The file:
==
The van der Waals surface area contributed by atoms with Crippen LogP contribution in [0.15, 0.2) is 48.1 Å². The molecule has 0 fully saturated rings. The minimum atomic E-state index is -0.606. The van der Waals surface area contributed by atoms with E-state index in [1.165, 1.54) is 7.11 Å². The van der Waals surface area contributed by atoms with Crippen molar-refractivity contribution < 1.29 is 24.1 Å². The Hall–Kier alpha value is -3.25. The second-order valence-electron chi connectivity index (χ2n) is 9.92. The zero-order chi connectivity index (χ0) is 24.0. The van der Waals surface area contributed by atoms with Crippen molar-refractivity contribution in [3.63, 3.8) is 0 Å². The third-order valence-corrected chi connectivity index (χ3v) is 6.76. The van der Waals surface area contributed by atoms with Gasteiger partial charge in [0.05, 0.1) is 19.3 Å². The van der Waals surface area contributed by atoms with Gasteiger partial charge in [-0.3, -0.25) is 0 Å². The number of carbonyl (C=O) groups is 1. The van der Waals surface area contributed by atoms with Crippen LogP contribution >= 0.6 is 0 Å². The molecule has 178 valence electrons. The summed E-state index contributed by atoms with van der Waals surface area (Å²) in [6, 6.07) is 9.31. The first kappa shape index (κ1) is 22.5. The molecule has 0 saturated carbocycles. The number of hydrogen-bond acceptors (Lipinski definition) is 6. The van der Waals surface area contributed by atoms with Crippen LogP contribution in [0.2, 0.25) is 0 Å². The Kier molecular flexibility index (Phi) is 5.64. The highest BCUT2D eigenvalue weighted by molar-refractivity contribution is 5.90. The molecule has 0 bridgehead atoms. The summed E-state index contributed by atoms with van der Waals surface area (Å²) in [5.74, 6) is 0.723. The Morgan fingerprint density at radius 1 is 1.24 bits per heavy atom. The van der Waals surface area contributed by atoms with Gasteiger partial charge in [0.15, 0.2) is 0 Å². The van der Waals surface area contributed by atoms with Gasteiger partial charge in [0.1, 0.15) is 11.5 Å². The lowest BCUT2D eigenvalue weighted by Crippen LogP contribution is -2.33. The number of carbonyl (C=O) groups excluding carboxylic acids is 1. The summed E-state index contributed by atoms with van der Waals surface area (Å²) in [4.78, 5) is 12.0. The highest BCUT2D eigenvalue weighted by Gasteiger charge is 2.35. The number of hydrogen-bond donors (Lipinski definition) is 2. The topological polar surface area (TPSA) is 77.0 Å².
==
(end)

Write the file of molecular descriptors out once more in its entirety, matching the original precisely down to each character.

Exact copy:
The van der Waals surface area contributed by atoms with Crippen LogP contribution in [0.15, 0.2) is 48.1 Å². The molecule has 0 fully saturated rings. The minimum atomic E-state index is -0.606. The van der Waals surface area contributed by atoms with E-state index in [1.165, 1.54) is 7.11 Å². The van der Waals surface area contributed by atoms with Crippen molar-refractivity contribution < 1.29 is 24.1 Å². The Hall–Kier alpha value is -3.25. The second-order valence-electron chi connectivity index (χ2n) is 9.92. The zero-order chi connectivity index (χ0) is 24.0. The van der Waals surface area contributed by atoms with Crippen molar-refractivity contribution in [3.63, 3.8) is 0 Å². The third-order valence-corrected chi connectivity index (χ3v) is 6.76. The van der Waals surface area contributed by atoms with Gasteiger partial charge in [0.05, 0.1) is 19.3 Å². The van der Waals surface area contributed by atoms with Gasteiger partial charge in [-0.3, -0.25) is 0 Å². The number of carbonyl (C=O) groups is 1. The van der Waals surface area contributed by atoms with Crippen LogP contribution >= 0.6 is 0 Å². The molecule has 178 valence electrons. The summed E-state index contributed by atoms with van der Waals surface area (Å²) in [6, 6.07) is 9.31. The first kappa shape index (κ1) is 22.5. The molecule has 0 saturated carbocycles. The number of hydrogen-bond acceptors (Lipinski definition) is 6. The van der Waals surface area contributed by atoms with Crippen LogP contribution in [0.2, 0.25) is 0 Å². The Kier molecular flexibility index (Phi) is 5.64. The highest BCUT2D eigenvalue weighted by molar-refractivity contribution is 5.90. The molecule has 0 bridgehead atoms. The summed E-state index contributed by atoms with van der Waals surface area (Å²) in [5.74, 6) is 0.723. The Morgan fingerprint density at radius 1 is 1.24 bits per heavy atom. The van der Waals surface area contributed by atoms with Gasteiger partial charge in [0.15, 0.2) is 0 Å². The van der Waals surface area contributed by atoms with Gasteiger partial charge in [0.1, 0.15) is 11.5 Å². The lowest BCUT2D eigenvalue weighted by Crippen LogP contribution is -2.33. The number of carbonyl (C=O) groups excluding carboxylic acids is 1. The summed E-state index contributed by atoms with van der Waals surface area (Å²) in [4.78, 5) is 12.0. The highest BCUT2D eigenvalue weighted by Gasteiger charge is 2.35. The number of hydrogen-bond donors (Lipinski definition) is 2. The topological polar surface area (TPSA) is 77.0 Å².